He can preach and honk but TV3 presenter certainly delivers.
I'm just back from a stay with my elderly mother who shouted, "It's all rubbish" every time a television was turned on. And please bear in mind this is the same woman who tells me not to be so mean about the TV shows I review.
"Find something nice to say or don't say anything at all," she instructs me, but of course I take no notice. How could I?
There are people other than my mother who wish I'd be constantly nice about local TV, but I take no notice of that either. Television is what it is, a low and hungry thing - sometimes rubbish, sometimes not and not as satisfactory as it used to be, but still capable of great moments, though probably not on Seven Sharp.
Another interesting thing about my mother and her lively relationship with television is that, after years of apparently being unable to even find the channel, she now regularly watches TV3 for the 6pm news and for Campbell Live afterwards.
She thinks John Campbell is marvellous - which is one of his favourite words that she must have picked up. I realised how much I liked him too when he went on holiday recently. The show was a hollow thing without his enthusiastic honking and arm waving.
And, golly, he's been doing this show for absolutely ages - eight years, in fact, and he was on-screen in other news-bothering roles on TV3 for a good 10 years before that.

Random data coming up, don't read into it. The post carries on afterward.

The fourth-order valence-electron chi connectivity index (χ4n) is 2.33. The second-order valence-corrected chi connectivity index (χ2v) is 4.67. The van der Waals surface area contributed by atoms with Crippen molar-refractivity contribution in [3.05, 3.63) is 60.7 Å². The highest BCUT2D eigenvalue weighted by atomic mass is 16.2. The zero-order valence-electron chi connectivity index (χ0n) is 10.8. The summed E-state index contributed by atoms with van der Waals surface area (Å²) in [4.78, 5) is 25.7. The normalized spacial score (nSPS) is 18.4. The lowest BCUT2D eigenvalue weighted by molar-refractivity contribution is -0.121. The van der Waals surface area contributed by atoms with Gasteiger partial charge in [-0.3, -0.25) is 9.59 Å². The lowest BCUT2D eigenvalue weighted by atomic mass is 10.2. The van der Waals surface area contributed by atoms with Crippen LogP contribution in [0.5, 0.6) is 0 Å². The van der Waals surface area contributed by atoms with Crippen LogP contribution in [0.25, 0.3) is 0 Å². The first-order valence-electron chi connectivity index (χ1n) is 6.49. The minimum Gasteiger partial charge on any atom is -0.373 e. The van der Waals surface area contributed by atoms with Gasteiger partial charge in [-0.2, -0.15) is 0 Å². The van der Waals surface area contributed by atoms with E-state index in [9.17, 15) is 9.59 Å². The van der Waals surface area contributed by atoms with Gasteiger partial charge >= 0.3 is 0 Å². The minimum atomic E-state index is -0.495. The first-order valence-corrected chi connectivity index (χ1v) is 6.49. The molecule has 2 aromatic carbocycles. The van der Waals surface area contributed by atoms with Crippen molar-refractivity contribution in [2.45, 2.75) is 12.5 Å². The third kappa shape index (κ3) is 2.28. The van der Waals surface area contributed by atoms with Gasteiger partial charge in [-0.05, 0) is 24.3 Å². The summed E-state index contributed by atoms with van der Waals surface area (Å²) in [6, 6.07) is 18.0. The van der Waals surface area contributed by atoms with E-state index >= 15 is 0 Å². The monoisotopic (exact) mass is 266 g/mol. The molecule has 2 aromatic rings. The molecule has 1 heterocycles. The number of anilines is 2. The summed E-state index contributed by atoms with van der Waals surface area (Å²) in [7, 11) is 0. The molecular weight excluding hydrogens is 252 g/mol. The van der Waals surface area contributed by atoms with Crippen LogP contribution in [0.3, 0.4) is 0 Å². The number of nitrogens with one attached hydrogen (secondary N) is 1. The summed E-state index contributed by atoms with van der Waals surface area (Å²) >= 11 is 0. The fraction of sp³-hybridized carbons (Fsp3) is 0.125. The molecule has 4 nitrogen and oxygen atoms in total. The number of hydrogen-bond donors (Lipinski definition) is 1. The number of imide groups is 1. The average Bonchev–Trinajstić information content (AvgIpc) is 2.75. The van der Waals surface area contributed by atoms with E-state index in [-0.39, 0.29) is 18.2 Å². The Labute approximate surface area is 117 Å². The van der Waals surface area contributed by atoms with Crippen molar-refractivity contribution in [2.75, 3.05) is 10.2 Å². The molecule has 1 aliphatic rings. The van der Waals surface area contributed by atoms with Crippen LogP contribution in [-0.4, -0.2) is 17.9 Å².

He's good, I thought, watching him last week, back from his break and perkier than ever with his perfect hair and his worried brow. And he has improved with experience and the lessons learned from occasional misjudgments.
He can be awfully preachy and sometimes he does honk like a ruffled goose, but the goose is often in pursuit of the truth. It is a good goose.
Last Thursday, for instance, was a top show from Campbell Live, kicking off with a lugubrious "Not joining us tonight, the Prime Minister ..." Campbell instead interviewed a defeated-looking Peter Dunne about the unravelling phone-spying scandal.
Campbell's intellectual agitation is a wonderful and rare thing on current affairs TV. He's not afraid of showing a little passion, never mind attitude.
On Dunne's support of the Government's GCSB legislation, not beating about the bush, he demanded "what the hell are you doing supporting it?" before finishing the piece with a dramatic, "This is an extraordinary business."
I pictured my mother nodding along to such wisdom.
Campbell Live isn't just about Campbell the frontman, though, as I mentioned, he must never be allowed to go on holiday again. The show has a good team in the field.
On Thursday the stylish Dan Parker - Paul Weller hairdo, nice coat - reported in from the provinces on another extraordinary business, the awful state of drinking water out there, most especially in Tokomaru and Tasman.
"Third world water," someone he talked to said. Back in the studio, Campbell shook his head in wonder - and shook it again after the show's third story, a disturbing interview with a witness to the car crash that killed Alan Hubbard.
Welcome back John Campbell. No holidays till Christmas.